Paris's literary scene in the 1920s was partly an American phenomenon with such luminaries as Ezra Pound, Ford Madox Ford, and Gertrude Stein at the center.  On the periphery were writers a generation younger, such as Hemingway and Scott Fitzgerald.  In this posthumously-published memoir, re-edited and introduced by Hemingway's grandson, the twentysomething Hem is honing his terse style in nonfiction pieces and in observations of his fellow expatriates (Fitzgerald in particular).  Sometimes his now-familiar voice is used in gossip, shrinking both Hemingway and his subject.  Elsewhere, in confessional pieces, the muscular prose carries more heart than we're used to from this author, as in this conclusion to an essay about home life with his first wife: 

“The only one, Hadley, who had no possible blame, ever, came well out of it finally and married a much finer man than I ever was or could hope to be and is happy and deserves it and that was one good and lasting thing that came of that year.”

(Jeff B., Reader's Services)

   

Arne Dahl

titleArne Dahl Season One. 2014. (DVD TV Arne Season 1)

This wonderfully crafted police drama is based on the books by Swedish crime writer Arne Dahl. Led by veteran Chief Inspector Jenny Hultin, the elite "A" Unit tackles mob activities, international sex traffickers, drug dealers and serial killers. Working and family relationships enter into the mix, humorous interludes break some of the tension, but the overall adrenaline level of the story lines and pacing is high and terribly exciting. Unlike many series of this nature produced in the U.S., there is much less use of actual gun play and almost no explosions (so when they happen--wow--hold onto your hat). Fine acting by a nicely diverse group of Swedes, not all blond and blue-eyed, not all male. With 10 episodes, each over an hour long, you can luxuriate in a truly binge-worthy TV series.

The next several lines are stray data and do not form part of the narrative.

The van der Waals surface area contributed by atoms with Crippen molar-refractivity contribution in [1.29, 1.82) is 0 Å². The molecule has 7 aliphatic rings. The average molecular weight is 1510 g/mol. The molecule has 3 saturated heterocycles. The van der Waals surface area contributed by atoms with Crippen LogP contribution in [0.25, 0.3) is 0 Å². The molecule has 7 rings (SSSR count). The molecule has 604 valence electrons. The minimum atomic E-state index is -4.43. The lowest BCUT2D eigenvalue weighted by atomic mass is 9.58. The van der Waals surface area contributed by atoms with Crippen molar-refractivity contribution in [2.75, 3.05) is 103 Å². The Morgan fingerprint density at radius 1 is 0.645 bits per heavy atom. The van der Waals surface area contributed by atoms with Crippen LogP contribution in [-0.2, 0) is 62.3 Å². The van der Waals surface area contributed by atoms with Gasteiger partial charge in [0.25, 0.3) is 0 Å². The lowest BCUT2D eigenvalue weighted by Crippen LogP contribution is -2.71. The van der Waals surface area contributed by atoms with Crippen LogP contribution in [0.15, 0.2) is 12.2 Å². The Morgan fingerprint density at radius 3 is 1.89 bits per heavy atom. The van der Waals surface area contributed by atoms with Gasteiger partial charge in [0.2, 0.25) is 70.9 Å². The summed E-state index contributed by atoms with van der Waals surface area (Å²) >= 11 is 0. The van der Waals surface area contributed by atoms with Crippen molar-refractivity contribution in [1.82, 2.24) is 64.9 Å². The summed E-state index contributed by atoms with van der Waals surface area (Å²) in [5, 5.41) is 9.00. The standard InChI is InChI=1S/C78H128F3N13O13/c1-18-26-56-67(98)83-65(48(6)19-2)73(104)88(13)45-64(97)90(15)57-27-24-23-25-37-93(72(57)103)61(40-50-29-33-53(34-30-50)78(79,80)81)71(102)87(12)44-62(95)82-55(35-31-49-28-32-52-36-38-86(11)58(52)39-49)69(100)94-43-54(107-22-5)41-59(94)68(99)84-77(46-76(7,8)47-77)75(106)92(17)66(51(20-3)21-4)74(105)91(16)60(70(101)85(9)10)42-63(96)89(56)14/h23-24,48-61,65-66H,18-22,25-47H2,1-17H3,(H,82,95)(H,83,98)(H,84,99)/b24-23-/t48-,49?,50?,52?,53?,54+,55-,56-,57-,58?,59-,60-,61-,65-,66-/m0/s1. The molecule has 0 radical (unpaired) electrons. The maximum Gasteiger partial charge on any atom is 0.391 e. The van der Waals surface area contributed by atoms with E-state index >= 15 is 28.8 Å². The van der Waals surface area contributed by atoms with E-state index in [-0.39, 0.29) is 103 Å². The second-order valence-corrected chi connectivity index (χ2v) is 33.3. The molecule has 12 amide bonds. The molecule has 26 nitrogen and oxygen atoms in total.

(Barbara L., Reader's Services)

   

The Math Myth : and Other STEM Delusions

altHacker, Andrew. The Math Myth : and Other STEM Delusions. 2016. (510.71 Hacke.A)

Building on his 2012 New York Times article, journalist Hacker questions some of the oft-repeated jeremiads about contemporary math education: Americans are falling behind economically and strategically because of poor math skills, companies can't find enough skilled workers due to poor math skills, the next generation is lacking in critical thinking and reasoning due to poor math skills. On the contrary, Hacker points out that the dearth in qualified job candidates is due to low salaries, not a small talent pool; that tech and engineering careers may require higher level math to get hired but NOT to perform the work; and that the short sighted focus on coding and computer skills is producing large numbers of unemployed young people with few other qualifications. In interviews with professionals in science, technology, engineering, manufacturing and actuarial work, Hacker reveals that few of these occupations require the advanced algebra, trigonometry, and calculus high school students are now being encouraged to take, and that unrealistic requirements are in fact barring talented students from the better colleges, and excluding them from professions like law, medicine and veterinary. science, as well as from many paraprofessional careers.

Read more: The Math Myth : and Other STEM Delusions